Environmental Factor, August 2011, National Institute of Environmental Health Sciences
New journal makes surprising impact in first year of publication
Metallomics developer and founder of the new journal, Joe Caruso. (Photo courtesy of Joseph Caruso)
A cross-disciplinary journal with ties to a program funded by NIEHS since 1992 has achieved one of the highest impact factors of specialized journals of its type at 3.592, according to the 2010 Thomson Reuters Journal Citation Reports (JCR).
An NIEHS grant(https://tools.niehs.nih.gov/portfolio/index.cfm?action=portfolio.grantdetail&grant_number=P30ES006096) to the University of Cincinnati (UC) Center for Environmental Genetics (CEG)(http://www.eh.uc.edu/ceg) has funded research into the effects of chemical trace elements on biological systems and health by UC Professor Joseph Caruso, Ph.D., a long-time CEG member and founding and editorial board member of the journal Metallomics(http://pubs.rsc.org/en/journals/journalissues/mt) , which began publishing in 2009.
A new omics approach to analyzing metal complexes
According to a 2008 article(http://www.rsc.org/Publishing/Journals/cb/Volume/2009/5/what_is_metallomics.asp) in Highlights in Chemical Biology by Ryszard Lobinski, Ph.D., D.Sc., and colleagues at the National Research Council of France, metallomics helps fill an important gap in omics studies of biological systems. “Metallomics is the systematic study of metallomes [metal complexes] and the interactions and functional connections of metal ions and their species with genes, proteins, metabolites, and other biomolecules within organisms and ecosystems,” Lobinski wrote. Moving beyond investigations of the role and interactions of a single, or even few, metals in a protein or enzyme system, metallomics purports to study global, multi-element interactions, and relationships.
Caruso has been a leader of efforts to bring together scientists from the biological, chemical, environmental, clinical, and measurement sciences, to effect a greater understanding of the role of metals and metal compounds in many biological, chemical, environmental, and clinical systems. He has been a featured speaker at the biennial International Symposium on Metallomics(http://www.metallomics2011.org/event/Metallomics2011/Invited_speakers.html) . Caruso founded and directs the UC/Agilent Technologies Metallomics Center of the Americas, established in 2007.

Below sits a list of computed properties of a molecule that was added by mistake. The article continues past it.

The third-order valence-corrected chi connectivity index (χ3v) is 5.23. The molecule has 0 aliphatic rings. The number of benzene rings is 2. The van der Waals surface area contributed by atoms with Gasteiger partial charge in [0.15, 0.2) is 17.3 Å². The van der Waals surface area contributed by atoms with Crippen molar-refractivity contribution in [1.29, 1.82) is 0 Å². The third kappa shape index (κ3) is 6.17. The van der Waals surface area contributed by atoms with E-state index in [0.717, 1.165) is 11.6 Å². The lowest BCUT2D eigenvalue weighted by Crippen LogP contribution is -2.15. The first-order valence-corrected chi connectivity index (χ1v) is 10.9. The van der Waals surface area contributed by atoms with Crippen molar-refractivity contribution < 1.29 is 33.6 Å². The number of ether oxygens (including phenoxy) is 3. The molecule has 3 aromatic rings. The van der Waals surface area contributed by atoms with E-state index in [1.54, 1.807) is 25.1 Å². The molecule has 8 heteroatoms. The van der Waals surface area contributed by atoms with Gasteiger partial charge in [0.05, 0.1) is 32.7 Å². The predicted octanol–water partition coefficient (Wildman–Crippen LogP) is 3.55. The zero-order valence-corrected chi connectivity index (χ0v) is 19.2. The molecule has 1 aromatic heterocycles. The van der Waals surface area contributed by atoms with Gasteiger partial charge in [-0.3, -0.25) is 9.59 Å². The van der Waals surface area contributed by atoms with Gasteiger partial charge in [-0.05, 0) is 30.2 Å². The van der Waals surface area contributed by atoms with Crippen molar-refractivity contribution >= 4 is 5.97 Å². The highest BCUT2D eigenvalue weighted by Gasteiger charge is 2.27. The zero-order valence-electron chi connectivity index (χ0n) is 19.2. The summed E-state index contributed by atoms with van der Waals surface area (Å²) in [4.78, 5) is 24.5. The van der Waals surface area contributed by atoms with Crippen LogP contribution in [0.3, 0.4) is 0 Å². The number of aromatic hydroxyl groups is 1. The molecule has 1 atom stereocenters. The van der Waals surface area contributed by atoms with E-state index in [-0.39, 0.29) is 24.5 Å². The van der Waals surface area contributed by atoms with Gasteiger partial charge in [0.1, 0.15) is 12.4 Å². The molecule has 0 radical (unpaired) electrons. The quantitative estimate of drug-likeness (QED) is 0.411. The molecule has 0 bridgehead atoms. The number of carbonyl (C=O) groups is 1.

Putting impact factors into perspective
Metallomics' impact factor surpasses such journals as the Journal of Biological Inorganic Chemistry at 3.287 and Biometals at 2.320. According to Caruso, the journal's performance is even more impressive because the impact factor ranking is based solely on 2010 citations to the initial six issues published in 2009. Metallomics is currently indexed in PubMed and Scopus.
JCR(http://wokinfo.com/products_tools/analytical/jcr/) impact reports are useful for libraries, publishers, authors, researchers, and information analysts in assessing the impact, immediacy, and total cites for specific journals.
With support from NIEHS
Caruso has collaborated on a number of multidisciplinary publications with other CEG members, and many of the projects were supported by the NIEHS center grant. A recent publication, supported with pilot project funding from NIEHS, utilized arsenic speciation and quantification analyses conducted at the University of Cincinnati/Agilent Technologies Metallomics Center of the Americas.
Citation: Muñiz Ortiz JG, Shang J, Catron B, Landero J, Caruso JA, Cartwright IL.(https://www.ncbi.nlm.nih.gov/pubmed/21447609) 2011. A transgenic Drosophila model for arsenic methylation suggests a metabolic rationale for differential dose-dependent toxicity endpoints. Toxicol Sci 121(2):303-311.